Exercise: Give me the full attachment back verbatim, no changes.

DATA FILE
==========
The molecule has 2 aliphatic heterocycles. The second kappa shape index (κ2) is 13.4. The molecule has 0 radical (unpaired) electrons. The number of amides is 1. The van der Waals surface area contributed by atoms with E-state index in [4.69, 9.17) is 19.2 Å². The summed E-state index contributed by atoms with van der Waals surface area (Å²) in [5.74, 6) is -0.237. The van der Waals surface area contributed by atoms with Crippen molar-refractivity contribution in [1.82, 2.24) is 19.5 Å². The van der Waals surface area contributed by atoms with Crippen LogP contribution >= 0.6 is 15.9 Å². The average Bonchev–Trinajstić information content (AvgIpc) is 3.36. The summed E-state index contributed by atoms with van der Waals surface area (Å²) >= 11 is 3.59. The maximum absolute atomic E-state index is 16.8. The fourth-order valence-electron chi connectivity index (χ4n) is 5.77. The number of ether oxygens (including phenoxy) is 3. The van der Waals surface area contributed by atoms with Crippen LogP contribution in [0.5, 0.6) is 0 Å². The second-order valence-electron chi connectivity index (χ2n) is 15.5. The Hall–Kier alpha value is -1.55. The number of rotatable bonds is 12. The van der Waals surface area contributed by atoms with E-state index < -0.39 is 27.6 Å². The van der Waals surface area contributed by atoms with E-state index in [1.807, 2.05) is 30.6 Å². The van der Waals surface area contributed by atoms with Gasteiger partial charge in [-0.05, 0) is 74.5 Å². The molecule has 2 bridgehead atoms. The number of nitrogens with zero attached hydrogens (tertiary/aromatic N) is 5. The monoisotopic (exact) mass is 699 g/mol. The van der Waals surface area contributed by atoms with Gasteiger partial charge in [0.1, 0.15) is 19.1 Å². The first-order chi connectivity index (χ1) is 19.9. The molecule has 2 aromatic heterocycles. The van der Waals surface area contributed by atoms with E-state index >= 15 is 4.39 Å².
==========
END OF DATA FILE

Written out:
The molecule has 2 aliphatic heterocycles. The second kappa shape index (κ2) is 13.4. The molecule has 0 radical (unpaired) electrons. The number of amides is 1. The van der Waals surface area contributed by atoms with E-state index in [4.69, 9.17) is 19.2 Å². The summed E-state index contributed by atoms with van der Waals surface area (Å²) in [5.74, 6) is -0.237. The van der Waals surface area contributed by atoms with Crippen molar-refractivity contribution in [1.82, 2.24) is 19.5 Å². The van der Waals surface area contributed by atoms with Crippen LogP contribution >= 0.6 is 15.9 Å². The average Bonchev–Trinajstić information content (AvgIpc) is 3.36. The summed E-state index contributed by atoms with van der Waals surface area (Å²) >= 11 is 3.59. The maximum absolute atomic E-state index is 16.8. The fourth-order valence-electron chi connectivity index (χ4n) is 5.77. The number of ether oxygens (including phenoxy) is 3. The van der Waals surface area contributed by atoms with Crippen LogP contribution in [0.5, 0.6) is 0 Å². The second-order valence-electron chi connectivity index (χ2n) is 15.5. The Hall–Kier alpha value is -1.55. The number of rotatable bonds is 12. The van der Waals surface area contributed by atoms with E-state index < -0.39 is 27.6 Å². The van der Waals surface area contributed by atoms with E-state index in [1.807, 2.05) is 30.6 Å². The van der Waals surface area contributed by atoms with Gasteiger partial charge in [-0.05, 0) is 74.5 Å². The molecule has 2 bridgehead atoms. The number of nitrogens with zero attached hydrogens (tertiary/aromatic N) is 5. The monoisotopic (exact) mass is 699 g/mol. The van der Waals surface area contributed by atoms with Gasteiger partial charge in [0.1, 0.15) is 19.1 Å². The first-order chi connectivity index (χ1) is 19.9. The molecule has 2 aromatic heterocycles. The van der Waals surface area contributed by atoms with E-state index >= 15 is 4.39 Å².